Republicans to the Rescue? New ADAP Bill Introduced in U.S. Senate
December 7, 2010
Two Senate Republicans have introduced a bill that would pump $101 million in unobligated discretionary stimulus funding into the nation's cash-starved AIDS Drug Assistance Programs.
This could mean that our ADAPs might -- just might -- get some relief before Congress leaves town this year.
The text of the bill (S.4006) has yet to be posted (we'll do that as soon as it's available). But here are the details from David Ward at N.C. Sen. Richard Burr's office:
The bill is sponsored by Burr and co-sponsored by Oklahama Sen. Tom Coburn. (A recent error in Congressional Quarterly said the bill was co-sponsored by Illinois Democrat Richard Durbin -- that's not the case). It's nearly identical to S.3401, which was introduced in May but has languished in the Senate health committee since.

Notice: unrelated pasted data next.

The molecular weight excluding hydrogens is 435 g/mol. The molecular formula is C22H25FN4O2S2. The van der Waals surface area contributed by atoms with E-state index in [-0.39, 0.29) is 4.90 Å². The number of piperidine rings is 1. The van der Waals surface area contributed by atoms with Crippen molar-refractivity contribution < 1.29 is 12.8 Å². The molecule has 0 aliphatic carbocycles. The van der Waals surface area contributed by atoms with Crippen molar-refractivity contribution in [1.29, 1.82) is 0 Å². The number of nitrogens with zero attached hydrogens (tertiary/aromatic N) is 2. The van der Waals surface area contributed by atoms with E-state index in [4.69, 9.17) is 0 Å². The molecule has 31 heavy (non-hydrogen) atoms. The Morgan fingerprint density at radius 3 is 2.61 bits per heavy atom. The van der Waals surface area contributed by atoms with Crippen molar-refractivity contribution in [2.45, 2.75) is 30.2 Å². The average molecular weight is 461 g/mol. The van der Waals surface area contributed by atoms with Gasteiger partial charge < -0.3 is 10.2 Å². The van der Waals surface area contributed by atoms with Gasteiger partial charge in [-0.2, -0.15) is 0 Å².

While the old bill proposed shifting $126 to ADAPs, the new bill's $101 million proposal subtracts the $25 million the president funneled into ADAPs earlier this year.
"The ADAP situation is so dire that any money can only help," said Bill Arnold of the Community Access National Network, which seeks to improve access to medical services for those living with HIV and HCV. "So yes, any movement to help ADAP is a big deal. Now we have to see how much help, how quickly, and what can be agreed on by both chambers. If [Congress] really want[s] to leave town by December 18, it can't drag on much longer."
The nation's ADAPs provide lifesaving medications to low and mid-income underinsured people living with HIV. In the past year, many states have stopped accepting individuals to their programs, and the national wait list to receive medication via ADAP has rocketed to 4,369 individuals in nine states. Seventy-eight of those individuals live in Burr's North Carolina. Nearly two dozen other states have implemented devastating cost-saving measures, knocking an untold number of individuals from their programs.
Update Dec. 10, 2010: The bill text is now available. See below.
This article was provided by Housing Works. It is a part of the publication Housing Works AIDS Issues Update. Visit Housing Works' website to find out more about their activities, publications and services.
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